The task of the Publication and Dissemination Plan and Visual Image is to develop a unified approach to all publication and dissemination activities in the research project and to prepare diverse communication strategies and tools to reach different audiences. In this way, we seek to maximize the project’s impact, which is not measured only by the quality of our results but also by their outreach. The effective and timely communication of our findings can have a vital impact on the educational policymaking targeting learning outcomes and educational (under)achievement and can contribute to promoting educational justice and social inclusion.

Further Publications

The CLEAR Consortium partners have a proven track record of expertise in their relative research fields. We present here a selection of their works and contributions.

  • Benasso, S., Bouillet, D., Neves, T., & Parreira do Amaral, M. (Eds.) (2022). Landscapes of Lifelong Learning Policies across Europe. Comparative case studies. Palgrave Macmillan.
  • Cavaco, C., Paulos. C., Alves, N., Guimarães, P., & Feliciano, P. (2022). Insucesso escolar numa perspectiva de género – a percepção dos alunos. Educação & Sociedade, 43, e241548, 1-18.
  • Cefalo, R., Scandurra, R., & Kazepov, Y. (2020). Youth labor market integration in European regions. Sustainability, 12(9), Article 3813.
  • Dagnes, J., Carbone, D., Barberis, E., & Bazzoli, N. (2021). Decision-making processes, conflict and coordination in Italian schools in the era of distance education. Studi Organizzativi, 13(1): 51-78.
  • Desjardins, R., & Ioannidou, A. (2020). The political economy of adult learning systems – some institutional features that promote adult learning participation. Zeitschrift für Weiterbildungsforschung, 43(2), 143–168.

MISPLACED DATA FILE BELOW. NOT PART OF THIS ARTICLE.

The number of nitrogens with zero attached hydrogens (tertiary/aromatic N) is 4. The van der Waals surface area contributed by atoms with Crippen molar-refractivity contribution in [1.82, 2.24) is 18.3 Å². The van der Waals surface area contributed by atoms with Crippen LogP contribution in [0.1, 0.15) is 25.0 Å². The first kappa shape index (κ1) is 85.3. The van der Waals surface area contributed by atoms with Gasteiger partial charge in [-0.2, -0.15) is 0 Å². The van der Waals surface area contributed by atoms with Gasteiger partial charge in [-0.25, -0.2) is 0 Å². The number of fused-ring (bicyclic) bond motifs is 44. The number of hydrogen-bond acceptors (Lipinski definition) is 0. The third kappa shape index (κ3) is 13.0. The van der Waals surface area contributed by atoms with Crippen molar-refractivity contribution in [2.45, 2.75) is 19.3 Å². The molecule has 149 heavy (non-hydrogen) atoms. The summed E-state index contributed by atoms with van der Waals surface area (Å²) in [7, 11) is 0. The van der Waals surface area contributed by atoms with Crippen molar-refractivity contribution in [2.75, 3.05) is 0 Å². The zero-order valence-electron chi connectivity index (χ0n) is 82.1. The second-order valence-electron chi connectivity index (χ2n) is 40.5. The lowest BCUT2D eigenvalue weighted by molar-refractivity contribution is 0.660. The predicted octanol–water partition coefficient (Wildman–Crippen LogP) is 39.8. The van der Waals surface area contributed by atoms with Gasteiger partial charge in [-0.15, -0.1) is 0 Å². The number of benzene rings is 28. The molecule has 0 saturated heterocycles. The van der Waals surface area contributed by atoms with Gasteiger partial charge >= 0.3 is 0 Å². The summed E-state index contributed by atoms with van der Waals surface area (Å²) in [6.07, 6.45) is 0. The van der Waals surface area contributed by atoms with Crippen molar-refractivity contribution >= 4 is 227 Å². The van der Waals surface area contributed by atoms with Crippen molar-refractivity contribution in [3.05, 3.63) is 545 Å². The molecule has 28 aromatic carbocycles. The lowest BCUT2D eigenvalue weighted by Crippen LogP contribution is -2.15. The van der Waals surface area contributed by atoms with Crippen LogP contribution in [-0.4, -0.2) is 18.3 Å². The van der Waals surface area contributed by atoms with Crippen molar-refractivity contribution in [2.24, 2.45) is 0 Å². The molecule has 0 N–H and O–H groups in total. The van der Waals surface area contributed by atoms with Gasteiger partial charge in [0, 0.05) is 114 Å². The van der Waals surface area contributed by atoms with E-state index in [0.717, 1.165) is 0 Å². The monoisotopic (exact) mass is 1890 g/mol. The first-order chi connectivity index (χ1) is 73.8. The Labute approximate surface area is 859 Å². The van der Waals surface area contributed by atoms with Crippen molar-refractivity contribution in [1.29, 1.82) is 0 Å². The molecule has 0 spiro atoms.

• Järvinen, T., & Silvennoinen, H. (in press). Educational Policies, Lifelong Learning and Social Diversity. In M. Berends, B. Schneider & S. Lamb (Eds.), The SAGE Handbook on the Sociology of Education. SAGE Publications.
  • Kazepov, Y., Barberis, E., Cucca, R., & Mocca, E. (Eds.) (2022). Handbook on Urban Social Policies: International Perspectives on Multilevel Governance and Local Welfare. Edward Elgar Publishing
  • Lima, L. C., Guimarães, P., & Mikulec, B. (2022). The debate on intergovernmental organisations and adult learning and education policies: intersections between the political and scientific fields. International Journal of Lifelong Education, 1-25.
  • Malafaia, C., Neves, T., & Menezes, I. (2022). The gap between youth and politics: youngsters outside the regular school system assessing the conditions for be(com)ing political subjects. YOUNG, 29(5), 437-455.
  • Parreira do Amaral, M., & Jornitz, S. (2019). Die Konzeptualisierung von Bildungsverläufen Jugendlicher: eine Governance-Perspektive auf Lebenslauf. In R. Langer & Th. Brüsemeister (Eds.), Handbuch Educational Governance Theorien (pp. 417–440). Springer.
  • Parreira do Amaral, M., Kovacheva, S., & Rambla, X. (Eds.) (2020). Lifelong Learning Policies for Young Adults in Europe. Navigating between Knowledge and Economy. Policy Press.
  • Rambla, X., & Milana, M. (2020). The stepping- stones of lifelong learning policies: politics, regions and labour markets. International Journal of Lifelong Education, 39(1), 1–4.
  • Rambla, X., & Kovacheva, S. (2021). Constructing meaningful transitions in a vulnerable situation – The role of lifelong learning policies in European regions. International Journal of Social Welfare, 00, 1–10.
  • Rodrigues, R, Amorim, J. P., & Neves, T. (2022). “The holiness of minute particulars”: can the community compensate for the schools’ shortfalls in affection? Pastoral Care in Education, 40(1), 41-60.
  • Scandurra, R., Cefalo, R., & Kazepov, Y. (2020). School to work outcomes during the Great Recession, is the regional scale relevant for young people’s life chances? Journal of Youth Studies, 24(4), 441–465.
  • Scandurra, R., Cefalo, R., & Kazepov, Y. (2021). Drivers of Youth Labour Market Integration Across European Regions. Social Indicators Research, 154, 835–856.
  • Siri, A., Leone, C. & Bencivenga, R. (2022). Equality, Diversity, and Inclusion Strategies Adopted in a European University Alliance to Facilitate the Higher Education-to-Work Transition. Societies, 12(140), 1-16.
  • Tikkanen, J. (2020). Constructing Life Courses in Times of Uncertainty. Individualisation and Social Structures in the Context of Finnish Education. University of Turku.
Lifelong Learning Policies for Young Adults in Europe
Landscapes of Lifelong Learning Policies accross Europe